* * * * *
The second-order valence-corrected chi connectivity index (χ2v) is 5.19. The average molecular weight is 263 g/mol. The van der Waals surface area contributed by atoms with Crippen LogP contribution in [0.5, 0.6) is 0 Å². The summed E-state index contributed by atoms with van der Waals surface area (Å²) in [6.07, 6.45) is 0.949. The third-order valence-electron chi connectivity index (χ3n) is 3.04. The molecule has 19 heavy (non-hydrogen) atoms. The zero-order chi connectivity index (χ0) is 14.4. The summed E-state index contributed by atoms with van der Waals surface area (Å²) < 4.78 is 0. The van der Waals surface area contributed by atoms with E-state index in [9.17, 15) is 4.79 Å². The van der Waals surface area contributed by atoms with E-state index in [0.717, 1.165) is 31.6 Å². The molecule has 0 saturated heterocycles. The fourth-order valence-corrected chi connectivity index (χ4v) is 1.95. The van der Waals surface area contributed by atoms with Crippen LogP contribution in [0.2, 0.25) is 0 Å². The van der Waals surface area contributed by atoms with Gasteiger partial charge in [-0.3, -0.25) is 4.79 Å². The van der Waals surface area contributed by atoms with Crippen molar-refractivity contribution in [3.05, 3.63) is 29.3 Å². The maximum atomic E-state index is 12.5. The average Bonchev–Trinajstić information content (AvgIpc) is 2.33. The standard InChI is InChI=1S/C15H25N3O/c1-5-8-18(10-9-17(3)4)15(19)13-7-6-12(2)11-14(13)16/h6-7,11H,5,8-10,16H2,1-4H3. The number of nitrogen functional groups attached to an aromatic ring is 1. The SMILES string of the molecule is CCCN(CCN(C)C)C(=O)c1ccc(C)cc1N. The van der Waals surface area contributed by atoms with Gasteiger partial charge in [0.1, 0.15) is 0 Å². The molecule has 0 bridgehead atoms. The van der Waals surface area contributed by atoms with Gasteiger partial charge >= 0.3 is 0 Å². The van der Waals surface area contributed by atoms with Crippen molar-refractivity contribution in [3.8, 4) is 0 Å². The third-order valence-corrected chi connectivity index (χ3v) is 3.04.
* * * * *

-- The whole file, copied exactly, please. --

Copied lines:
The second-order valence-corrected chi connectivity index (χ2v) is 5.19. The average molecular weight is 263 g/mol. The van der Waals surface area contributed by atoms with Crippen LogP contribution in [0.5, 0.6) is 0 Å². The summed E-state index contributed by atoms with van der Waals surface area (Å²) in [6.07, 6.45) is 0.949. The third-order valence-electron chi connectivity index (χ3n) is 3.04. The molecule has 19 heavy (non-hydrogen) atoms. The zero-order chi connectivity index (χ0) is 14.4. The summed E-state index contributed by atoms with van der Waals surface area (Å²) < 4.78 is 0. The van der Waals surface area contributed by atoms with E-state index in [9.17, 15) is 4.79 Å². The van der Waals surface area contributed by atoms with E-state index in [0.717, 1.165) is 31.6 Å². The molecule has 0 saturated heterocycles. The fourth-order valence-corrected chi connectivity index (χ4v) is 1.95. The van der Waals surface area contributed by atoms with Crippen LogP contribution in [0.2, 0.25) is 0 Å². The van der Waals surface area contributed by atoms with Gasteiger partial charge in [-0.3, -0.25) is 4.79 Å². The van der Waals surface area contributed by atoms with Crippen molar-refractivity contribution in [3.05, 3.63) is 29.3 Å². The maximum atomic E-state index is 12.5. The average Bonchev–Trinajstić information content (AvgIpc) is 2.33. The standard InChI is InChI=1S/C15H25N3O/c1-5-8-18(10-9-17(3)4)15(19)13-7-6-12(2)11-14(13)16/h6-7,11H,5,8-10,16H2,1-4H3. The number of nitrogen functional groups attached to an aromatic ring is 1. The SMILES string of the molecule is CCCN(CCN(C)C)C(=O)c1ccc(C)cc1N. The van der Waals surface area contributed by atoms with Gasteiger partial charge in [0.1, 0.15) is 0 Å². The molecule has 0 bridgehead atoms. The van der Waals surface area contributed by atoms with Gasteiger partial charge >= 0.3 is 0 Å². The van der Waals surface area contributed by atoms with Crippen molar-refractivity contribution in [3.8, 4) is 0 Å². The third-order valence-corrected chi connectivity index (χ3v) is 3.04.